It wasn’t much of a contest.
By the time Bernie Sanders declined a gift-wrapped opportunity to dig into former Secretary of State Hillary Clinton’s e-mail scandal, it was clear that Clinton would emerge from the first Democratic debate with a clear path to the nomination.
Sanders, the only candidate to challenge Clinton in public opinion polling, won applause from the debate audience—and even from Republican contender Donald Trump—when he seconded Clinton’s call to talk about substantive issues rather than the private e-mail server she maintained during her tenure as America’s top diplomat.
The high-minded move isn’t out of character for the Vermont lawmaker, but it also suggests that he would be satisfied to shift the eventual nominee to the left, rather than truly contending for the nomination. Analysts see his rise as a contributing factor in Clinton’s opposition to the Pacific free trade pact and her rejection of a tax on expensive health care plans.
Nor did he question Clinton’s judgment on other issues, even when debating financial reform and ties to the financial sector—a marked contrast to Clinton’s jabs at Sanders’ mixed record on gun control laws or, during a segment that Anderson Cooper devoted to exploring Sanders’ views as a democratic socialist, pointedly noting the American tradition of free enterprise.
Though Clinton made more than her fair share of attacks on Republican policies, she was the only candidate to repeatedly highlight her willingness to make deals with political opponents. Asked whether she was a progressive or a moderate, she said she was a “progressive who likes to get things done.”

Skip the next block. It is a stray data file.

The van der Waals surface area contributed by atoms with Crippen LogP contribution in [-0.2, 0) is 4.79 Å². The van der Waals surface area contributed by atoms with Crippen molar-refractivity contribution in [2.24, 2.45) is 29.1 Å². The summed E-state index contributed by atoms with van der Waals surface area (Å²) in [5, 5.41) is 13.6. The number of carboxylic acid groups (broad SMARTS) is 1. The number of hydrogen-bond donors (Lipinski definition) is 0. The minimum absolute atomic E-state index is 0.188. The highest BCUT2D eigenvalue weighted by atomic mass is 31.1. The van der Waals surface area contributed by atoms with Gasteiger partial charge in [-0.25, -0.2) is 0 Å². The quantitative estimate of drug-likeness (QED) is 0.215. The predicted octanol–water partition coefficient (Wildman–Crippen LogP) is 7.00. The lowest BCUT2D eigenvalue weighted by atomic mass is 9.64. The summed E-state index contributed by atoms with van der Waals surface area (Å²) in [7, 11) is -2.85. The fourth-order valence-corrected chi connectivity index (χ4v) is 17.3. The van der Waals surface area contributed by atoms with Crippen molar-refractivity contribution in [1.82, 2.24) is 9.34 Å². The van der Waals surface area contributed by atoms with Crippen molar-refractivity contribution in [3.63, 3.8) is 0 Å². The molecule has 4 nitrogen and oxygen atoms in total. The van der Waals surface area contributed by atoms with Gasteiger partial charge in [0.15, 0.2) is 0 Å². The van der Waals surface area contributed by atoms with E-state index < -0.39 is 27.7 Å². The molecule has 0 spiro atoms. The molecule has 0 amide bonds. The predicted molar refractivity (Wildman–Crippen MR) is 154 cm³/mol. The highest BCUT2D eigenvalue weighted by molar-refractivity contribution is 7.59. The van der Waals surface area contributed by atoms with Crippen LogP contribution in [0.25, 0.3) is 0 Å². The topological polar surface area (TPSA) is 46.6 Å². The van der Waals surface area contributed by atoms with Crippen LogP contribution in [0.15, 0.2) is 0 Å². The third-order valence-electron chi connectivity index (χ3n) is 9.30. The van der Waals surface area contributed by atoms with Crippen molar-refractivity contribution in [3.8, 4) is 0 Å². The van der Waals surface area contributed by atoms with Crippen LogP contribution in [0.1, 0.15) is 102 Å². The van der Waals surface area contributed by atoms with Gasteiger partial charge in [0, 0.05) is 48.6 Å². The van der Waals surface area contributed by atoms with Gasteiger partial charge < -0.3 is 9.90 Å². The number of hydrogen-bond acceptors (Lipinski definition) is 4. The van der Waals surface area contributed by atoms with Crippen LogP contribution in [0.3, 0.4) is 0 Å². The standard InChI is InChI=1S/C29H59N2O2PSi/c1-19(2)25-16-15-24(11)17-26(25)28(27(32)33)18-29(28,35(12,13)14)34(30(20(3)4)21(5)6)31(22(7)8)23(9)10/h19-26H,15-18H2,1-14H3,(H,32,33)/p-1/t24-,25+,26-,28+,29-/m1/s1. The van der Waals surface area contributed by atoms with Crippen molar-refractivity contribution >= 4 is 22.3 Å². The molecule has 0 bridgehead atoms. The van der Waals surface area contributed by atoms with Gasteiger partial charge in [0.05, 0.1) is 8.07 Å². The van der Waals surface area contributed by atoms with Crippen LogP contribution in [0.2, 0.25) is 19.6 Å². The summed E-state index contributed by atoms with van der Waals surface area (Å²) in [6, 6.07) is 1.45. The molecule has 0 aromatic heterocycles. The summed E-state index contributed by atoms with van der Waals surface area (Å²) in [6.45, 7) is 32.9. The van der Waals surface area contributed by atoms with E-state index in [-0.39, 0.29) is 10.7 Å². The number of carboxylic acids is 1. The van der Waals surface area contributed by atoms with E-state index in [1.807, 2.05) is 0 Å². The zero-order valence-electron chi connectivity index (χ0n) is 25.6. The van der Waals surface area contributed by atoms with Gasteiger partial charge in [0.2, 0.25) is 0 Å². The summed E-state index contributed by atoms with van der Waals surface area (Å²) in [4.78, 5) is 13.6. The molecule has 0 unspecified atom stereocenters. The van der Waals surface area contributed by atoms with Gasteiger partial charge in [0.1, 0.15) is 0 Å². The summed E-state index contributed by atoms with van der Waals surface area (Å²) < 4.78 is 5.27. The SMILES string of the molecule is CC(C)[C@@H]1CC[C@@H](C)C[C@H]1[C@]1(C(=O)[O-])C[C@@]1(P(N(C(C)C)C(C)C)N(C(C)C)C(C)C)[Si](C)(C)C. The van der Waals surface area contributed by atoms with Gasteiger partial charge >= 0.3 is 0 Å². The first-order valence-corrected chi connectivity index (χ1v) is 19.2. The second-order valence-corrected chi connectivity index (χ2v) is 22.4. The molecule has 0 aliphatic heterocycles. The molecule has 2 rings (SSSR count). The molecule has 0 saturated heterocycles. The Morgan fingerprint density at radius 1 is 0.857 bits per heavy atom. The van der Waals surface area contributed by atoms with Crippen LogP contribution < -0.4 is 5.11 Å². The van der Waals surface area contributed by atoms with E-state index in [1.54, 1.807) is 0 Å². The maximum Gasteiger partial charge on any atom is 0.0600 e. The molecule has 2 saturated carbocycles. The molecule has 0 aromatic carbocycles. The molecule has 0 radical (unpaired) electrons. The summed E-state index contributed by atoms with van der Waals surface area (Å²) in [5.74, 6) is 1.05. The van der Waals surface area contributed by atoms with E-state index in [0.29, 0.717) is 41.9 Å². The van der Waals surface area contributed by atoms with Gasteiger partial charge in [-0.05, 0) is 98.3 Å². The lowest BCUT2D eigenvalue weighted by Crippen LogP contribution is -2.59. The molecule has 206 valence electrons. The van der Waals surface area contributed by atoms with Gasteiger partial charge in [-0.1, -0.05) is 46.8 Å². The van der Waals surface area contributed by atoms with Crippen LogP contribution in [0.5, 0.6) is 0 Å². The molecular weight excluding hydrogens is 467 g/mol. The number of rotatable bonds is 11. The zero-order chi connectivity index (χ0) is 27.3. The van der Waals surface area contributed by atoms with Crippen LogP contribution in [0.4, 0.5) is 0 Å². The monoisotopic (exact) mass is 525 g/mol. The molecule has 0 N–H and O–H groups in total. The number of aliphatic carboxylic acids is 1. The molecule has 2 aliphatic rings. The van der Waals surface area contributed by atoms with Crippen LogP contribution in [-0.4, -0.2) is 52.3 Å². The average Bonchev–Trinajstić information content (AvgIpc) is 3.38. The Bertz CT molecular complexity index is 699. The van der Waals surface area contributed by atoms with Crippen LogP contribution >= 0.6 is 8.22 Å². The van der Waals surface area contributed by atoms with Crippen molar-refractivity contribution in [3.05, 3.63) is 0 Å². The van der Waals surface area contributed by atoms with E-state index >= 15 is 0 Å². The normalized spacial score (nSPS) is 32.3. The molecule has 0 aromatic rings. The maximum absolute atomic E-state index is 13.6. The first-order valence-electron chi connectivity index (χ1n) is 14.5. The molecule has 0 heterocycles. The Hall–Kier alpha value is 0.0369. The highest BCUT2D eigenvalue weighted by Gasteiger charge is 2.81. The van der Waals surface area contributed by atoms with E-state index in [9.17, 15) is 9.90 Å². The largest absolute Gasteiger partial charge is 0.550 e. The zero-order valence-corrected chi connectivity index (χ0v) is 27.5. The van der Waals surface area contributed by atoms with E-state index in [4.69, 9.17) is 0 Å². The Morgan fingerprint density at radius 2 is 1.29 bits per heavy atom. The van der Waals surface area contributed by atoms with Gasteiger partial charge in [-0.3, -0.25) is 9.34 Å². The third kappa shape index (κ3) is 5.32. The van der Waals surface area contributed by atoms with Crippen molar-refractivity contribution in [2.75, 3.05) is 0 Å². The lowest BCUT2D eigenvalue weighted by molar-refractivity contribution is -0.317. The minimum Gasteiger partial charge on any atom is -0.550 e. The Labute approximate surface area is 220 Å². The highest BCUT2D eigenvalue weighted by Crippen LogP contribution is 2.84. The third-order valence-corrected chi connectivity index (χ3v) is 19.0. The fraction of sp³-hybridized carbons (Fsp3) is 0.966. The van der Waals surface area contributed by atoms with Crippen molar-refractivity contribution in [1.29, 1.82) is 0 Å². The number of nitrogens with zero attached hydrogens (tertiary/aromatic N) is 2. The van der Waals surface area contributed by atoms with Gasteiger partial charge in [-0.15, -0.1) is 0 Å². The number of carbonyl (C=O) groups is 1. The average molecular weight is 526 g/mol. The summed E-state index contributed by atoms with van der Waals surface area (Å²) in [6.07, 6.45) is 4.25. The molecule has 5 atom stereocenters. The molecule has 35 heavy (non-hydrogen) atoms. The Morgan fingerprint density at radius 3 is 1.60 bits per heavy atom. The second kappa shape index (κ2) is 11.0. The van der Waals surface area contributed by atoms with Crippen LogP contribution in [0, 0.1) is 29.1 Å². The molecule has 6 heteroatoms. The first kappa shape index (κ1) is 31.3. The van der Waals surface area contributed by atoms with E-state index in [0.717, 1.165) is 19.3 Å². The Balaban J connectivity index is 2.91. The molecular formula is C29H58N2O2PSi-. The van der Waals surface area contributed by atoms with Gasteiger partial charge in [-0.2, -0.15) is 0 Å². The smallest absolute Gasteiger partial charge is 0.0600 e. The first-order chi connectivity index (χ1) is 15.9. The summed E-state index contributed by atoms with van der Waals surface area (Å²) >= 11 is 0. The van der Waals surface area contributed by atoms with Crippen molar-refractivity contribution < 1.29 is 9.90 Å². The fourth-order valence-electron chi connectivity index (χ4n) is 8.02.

Clinton, alone among the Democratic contenders, seemed to already be looking beyond the primary. This focus on the general election was made easier by the fact that the rest of the candidates on stage failed to provide much of a contrast to Clinton and Sanders. Former Maryland Governor Martin O’Malley came off as competent and practiced but lacked energy.
Former Rhode Island governor Lincoln Chafee seemed lost and easily flustered, and former Virgina senator Jim Webb’s dyspeptic foreign policy arguments and complaints about air time failed to inspire.
Unlike the Republican debates, there was unity of purpose on display in Las Vegas: the policy differences between these candidates are largely issues of degree, and at times, the candidates reveled in their solidarity and focused on their contrast with conservatives on issues of race and gender.
Clinton didn’t side with some of her colleagues on breaking up the banks, but her financial reform plan would impose significant restrictions on large financial institutions. Everyone loves family medical leave. Sanders would expand social security, while Clinton would limit any enhancements to social security to the particularly underprivileged.
Clinton had answers on topics where she might fail to connect with the Democratic base, like her vote to authorize the Iraq war (she found absolution in being appointed Secretary of State by Iraq war opponent Barack Obama). And as the only woman on stage—and potentially the first woman president—she has a built-in advantage within the Democratic coalition.
For all the energy in Sanders insurgent campaign, if he can’t draw a personal contrast with Clinton, she will remain her own worst enemy in the primary race. With her opponents defanged, only her own mistakes—or new revelations—will be able to undermine her popularity with the Democratic base.